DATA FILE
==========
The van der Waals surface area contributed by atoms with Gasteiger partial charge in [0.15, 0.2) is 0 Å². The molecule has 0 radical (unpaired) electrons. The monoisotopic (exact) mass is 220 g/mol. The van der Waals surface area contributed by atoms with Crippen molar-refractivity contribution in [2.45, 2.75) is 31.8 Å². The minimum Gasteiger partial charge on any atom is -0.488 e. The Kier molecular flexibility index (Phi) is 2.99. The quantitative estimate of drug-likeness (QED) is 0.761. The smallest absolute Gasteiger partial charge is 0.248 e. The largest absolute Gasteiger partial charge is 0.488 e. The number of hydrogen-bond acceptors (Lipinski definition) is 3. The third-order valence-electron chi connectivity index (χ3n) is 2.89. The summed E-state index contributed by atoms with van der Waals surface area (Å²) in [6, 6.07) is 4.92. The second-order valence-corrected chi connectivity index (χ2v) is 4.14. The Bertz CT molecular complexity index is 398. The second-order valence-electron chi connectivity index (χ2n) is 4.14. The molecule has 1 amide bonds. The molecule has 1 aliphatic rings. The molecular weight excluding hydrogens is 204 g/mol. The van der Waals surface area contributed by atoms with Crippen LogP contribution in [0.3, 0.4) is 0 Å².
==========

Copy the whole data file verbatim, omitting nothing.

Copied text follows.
The van der Waals surface area contributed by atoms with Gasteiger partial charge in [0.15, 0.2) is 0 Å². The molecule has 0 radical (unpaired) electrons. The monoisotopic (exact) mass is 220 g/mol. The van der Waals surface area contributed by atoms with Crippen molar-refractivity contribution in [2.45, 2.75) is 31.8 Å². The minimum Gasteiger partial charge on any atom is -0.488 e. The Kier molecular flexibility index (Phi) is 2.99. The quantitative estimate of drug-likeness (QED) is 0.761. The smallest absolute Gasteiger partial charge is 0.248 e. The largest absolute Gasteiger partial charge is 0.488 e. The number of hydrogen-bond acceptors (Lipinski definition) is 3. The third-order valence-electron chi connectivity index (χ3n) is 2.89. The summed E-state index contributed by atoms with van der Waals surface area (Å²) in [6, 6.07) is 4.92. The second-order valence-corrected chi connectivity index (χ2v) is 4.14. The Bertz CT molecular complexity index is 398. The second-order valence-electron chi connectivity index (χ2n) is 4.14. The molecule has 1 amide bonds. The molecule has 1 aliphatic rings. The molecular weight excluding hydrogens is 204 g/mol. The van der Waals surface area contributed by atoms with Crippen LogP contribution in [0.3, 0.4) is 0 Å².